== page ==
Hong Kong: Across much of Britain’s former Asian colonies, many are greeting the UK’s impending departure from the European Union with a mixture of bafflement, apathy, amusement — and a touch of schadenfreude. Britain long justified imperial subjugation by arguing Rule Britannia brought order, stability and shared prosperity — even after its retreat from colonialism birthed a host of troubled new nations still saddled with historical grievances and legacies to this day. Also Read – Saudi Crown Prince ‘snubbed’ Pak PM, recalled jet from USNow Brits face a chaos and internal division of their own making, alongside potential isolation and years of economic hardship — particularly if the UK crashes out with no deal on April 12. “I was born and brought up in this British colony called Hong Kong and used to think that the Brits were a very sensible people,” remarked Claudia Mo, a pro-democracy lawmaker in the financial hub. “I’ve been watching Brexit process as a former colonial person and it’s almost like a farce, it’s sadly funny, sadly amusing. I’m baffled as to why and how things got to where they are now. To outsiders it’s almost unthinkable,” she told AFP. Mo, 62, came of age politically during a turbulent period for her birthplace sparked by Britain’s colonial legacy — the 1997 handover of Hong Kong to China. Also Read – Record number of 35 candidates in fray for SL Presidential pollsUnlike Brexit, Hong Kongers had no say in their future and many were desperate to obtain British passports in case the handover unleashed chaos. Many youngsters, Mo said, are still looking for opportunities overseas given Beijing’s increasingly authoritarian grip, but they may be less inclined to opt for Britain. “I think their first choices here are more likely Australia and Canada,” she remarked. In India, Sreeram Chaulia, dean of the Jindal School of International Affairs, said many regard Brexit as the latest chapter in what has been a “sharp decline in the place Britain commands as a great power”. “They are not a gold standard to look up to,” he said. “We get a feeling of a sinking ship and everybody wants to leave a sinking ship.” India’s economy is set to overtake the UK’s later this year. “The UK will then become a middle power. It is like a reversal of scale,” he noted. Students at Bangladesh’s Dhaka University offered mixed views on what Brexit might mean. Syed Tahsin said he hoped the relationship between the two countries might be “more positive than ever before” given Britain has vowed to strengthen bridges with Commonwealth countries. But others fretted that the anti-immigrant sentiment which fuelled the leave vote would make Britain less welcoming to overseas visitors and the Bangladeshi community already there. “Brexit itself is a policy of white supremacists,” lamented student Aishwarya Proma, adding she feared it will “just push more… immigrants (to) go back to their countries.” While Brits and Europeans may have been engrossed by the unceasing weekly drama of Brexit, many further afield admitted that they were more preoccupied by local issues. “The Brexit issue and the wider conversations about democracy seem far removed from daily life in Sri Lanka, where we are all consumed with our own dysfunctional politics,” Dharisha Bastians, chief editor of the Sunday Observer newspaper, told AFP. Nationalist Sri Lankan legislator Udaya Gammanpila regarded that disinterest as a good sign. “We are no longer preoccupied with British politics. We are slowly getting over our colonial mentality,” he said. Given its cultural and linguistic links, Australians have followed the Brexit drama perhaps more closely than any other former colony. Nick Miller, Europe correspondent for the Sydney Morning Herald and The Age newspapers, noted there was “immediate interest” from readers. “The sight of a country deliberately throwing away a close, mutually beneficial partnership, wilfully damaging its economy and influence on a point of cultural principle, was a surprise,” he wrote.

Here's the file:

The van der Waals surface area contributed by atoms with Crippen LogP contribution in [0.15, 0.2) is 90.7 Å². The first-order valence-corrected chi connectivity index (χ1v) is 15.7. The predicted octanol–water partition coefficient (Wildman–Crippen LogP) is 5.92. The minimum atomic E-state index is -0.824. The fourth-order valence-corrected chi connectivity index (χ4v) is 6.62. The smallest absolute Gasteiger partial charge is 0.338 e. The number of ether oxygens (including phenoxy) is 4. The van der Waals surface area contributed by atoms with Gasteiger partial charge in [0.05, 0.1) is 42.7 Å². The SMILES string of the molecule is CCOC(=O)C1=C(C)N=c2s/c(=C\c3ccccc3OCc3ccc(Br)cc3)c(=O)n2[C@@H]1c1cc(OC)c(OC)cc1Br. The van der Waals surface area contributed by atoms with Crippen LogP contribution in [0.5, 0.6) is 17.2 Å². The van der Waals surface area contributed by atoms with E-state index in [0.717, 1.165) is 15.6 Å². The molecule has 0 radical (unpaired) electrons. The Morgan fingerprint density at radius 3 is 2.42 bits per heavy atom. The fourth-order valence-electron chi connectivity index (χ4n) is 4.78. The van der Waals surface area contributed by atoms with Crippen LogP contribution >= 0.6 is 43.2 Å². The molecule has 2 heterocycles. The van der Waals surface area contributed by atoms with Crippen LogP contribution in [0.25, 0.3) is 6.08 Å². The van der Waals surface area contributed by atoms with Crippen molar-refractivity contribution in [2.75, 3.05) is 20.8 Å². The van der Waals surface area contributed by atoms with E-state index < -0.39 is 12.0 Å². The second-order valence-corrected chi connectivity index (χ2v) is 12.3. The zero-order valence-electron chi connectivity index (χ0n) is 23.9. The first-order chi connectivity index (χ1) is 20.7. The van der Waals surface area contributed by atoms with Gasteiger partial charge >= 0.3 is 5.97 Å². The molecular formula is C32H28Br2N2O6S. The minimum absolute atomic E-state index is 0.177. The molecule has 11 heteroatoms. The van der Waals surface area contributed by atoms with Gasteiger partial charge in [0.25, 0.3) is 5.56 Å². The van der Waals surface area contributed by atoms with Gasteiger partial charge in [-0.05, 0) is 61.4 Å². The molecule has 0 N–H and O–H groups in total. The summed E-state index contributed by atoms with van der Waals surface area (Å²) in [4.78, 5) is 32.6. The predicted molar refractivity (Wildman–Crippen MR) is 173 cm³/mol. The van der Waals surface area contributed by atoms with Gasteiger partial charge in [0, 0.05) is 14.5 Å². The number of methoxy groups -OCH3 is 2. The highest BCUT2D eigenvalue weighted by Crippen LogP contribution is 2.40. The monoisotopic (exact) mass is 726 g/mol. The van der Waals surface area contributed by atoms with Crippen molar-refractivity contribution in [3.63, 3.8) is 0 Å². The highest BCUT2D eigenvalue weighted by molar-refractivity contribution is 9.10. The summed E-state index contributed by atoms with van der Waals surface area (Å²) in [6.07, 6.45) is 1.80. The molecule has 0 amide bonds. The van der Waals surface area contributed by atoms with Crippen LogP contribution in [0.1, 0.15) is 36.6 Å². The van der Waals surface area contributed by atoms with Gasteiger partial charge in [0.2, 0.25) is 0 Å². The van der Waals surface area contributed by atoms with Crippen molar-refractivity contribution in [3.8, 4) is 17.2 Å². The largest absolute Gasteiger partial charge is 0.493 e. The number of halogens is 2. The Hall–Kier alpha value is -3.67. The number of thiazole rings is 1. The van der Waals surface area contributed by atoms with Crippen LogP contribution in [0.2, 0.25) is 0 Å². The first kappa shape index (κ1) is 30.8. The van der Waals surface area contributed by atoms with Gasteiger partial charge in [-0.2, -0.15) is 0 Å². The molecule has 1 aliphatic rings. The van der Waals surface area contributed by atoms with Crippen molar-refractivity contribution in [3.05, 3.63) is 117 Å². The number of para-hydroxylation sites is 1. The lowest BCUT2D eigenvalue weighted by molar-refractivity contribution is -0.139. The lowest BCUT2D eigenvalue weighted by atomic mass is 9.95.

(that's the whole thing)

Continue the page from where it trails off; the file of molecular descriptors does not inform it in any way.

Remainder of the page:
Burnley are currently placed seventh but Sean Dyche insisted that the league position is not the only aspect that can measure the successful season of his side – he mostly enjoyed his successful search for the right players.It has been a long journey for Sean Dyche as he managed to get Burnley to the Premier League and he insisted that he enjoyed the process of building the team the most – and he can feel a huge satisfaction after these results.The talented coach spoke about his side’s season as he said, according to Sport BT:“The outside view of it is the league table and that sort of thing, but I’ve had brilliant times here for different reasons.”Jose Mourinho is sold on Lampard succeeding at Chelsea Tomás Pavel Ibarra Meda – September 14, 2019 Jose Mourinho wanted to give his two cents on Frank Lampard’s odds as the new Chelsea FC manager, he thinks he will succeed.There really…“Searching for the right team when I got here. It didn’t feel brilliant at the time, we weren’t winning every week, but when I look back it was enjoyable for me.”“The first promotion was amazing. Not just because we went up, but seeing the players right in front of your eyes, on a weekly basis, getting better and better for a whole season.”“Things like that was as enjoyable as what’s happening now. But on the league table, of course, everyone says this is your best.”“It is in many ways, but it’s not in others. There’s a balance, but inevitable that we are judged on a table and of course it’s enjoyable for me for that because as a manager that’s what you’re judged on.”